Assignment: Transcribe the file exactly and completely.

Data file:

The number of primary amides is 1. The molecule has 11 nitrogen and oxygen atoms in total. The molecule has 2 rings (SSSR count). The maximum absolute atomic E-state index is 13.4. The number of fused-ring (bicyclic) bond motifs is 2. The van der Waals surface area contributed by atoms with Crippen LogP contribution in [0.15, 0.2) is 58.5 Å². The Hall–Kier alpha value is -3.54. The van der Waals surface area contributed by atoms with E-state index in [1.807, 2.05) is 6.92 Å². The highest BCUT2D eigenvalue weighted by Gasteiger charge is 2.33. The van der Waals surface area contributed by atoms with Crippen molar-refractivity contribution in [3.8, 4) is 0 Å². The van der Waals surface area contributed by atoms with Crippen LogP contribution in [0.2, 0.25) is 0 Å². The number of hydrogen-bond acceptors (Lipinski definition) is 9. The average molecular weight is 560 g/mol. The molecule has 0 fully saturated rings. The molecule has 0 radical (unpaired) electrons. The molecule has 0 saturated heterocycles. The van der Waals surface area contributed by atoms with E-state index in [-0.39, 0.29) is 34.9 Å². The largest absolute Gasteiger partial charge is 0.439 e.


The number of primary amides is 1. The molecule has 11 nitrogen and oxygen atoms in total. The molecule has 2 rings (SSSR count). The maximum absolute atomic E-state index is 13.4. The number of fused-ring (bicyclic) bond motifs is 2. The van der Waals surface area contributed by atoms with Crippen LogP contribution in [0.15, 0.2) is 58.5 Å². The Hall–Kier alpha value is -3.54. The van der Waals surface area contributed by atoms with E-state index in [1.807, 2.05) is 6.92 Å². The highest BCUT2D eigenvalue weighted by Gasteiger charge is 2.33. The van der Waals surface area contributed by atoms with Crippen molar-refractivity contribution in [3.8, 4) is 0 Å². The van der Waals surface area contributed by atoms with Crippen LogP contribution in [0.2, 0.25) is 0 Å². The number of hydrogen-bond acceptors (Lipinski definition) is 9. The average molecular weight is 560 g/mol. The molecule has 0 fully saturated rings. The molecule has 0 radical (unpaired) electrons. The molecule has 0 saturated heterocycles. The van der Waals surface area contributed by atoms with E-state index in [-0.39, 0.29) is 34.9 Å². The largest absolute Gasteiger partial charge is 0.439 e.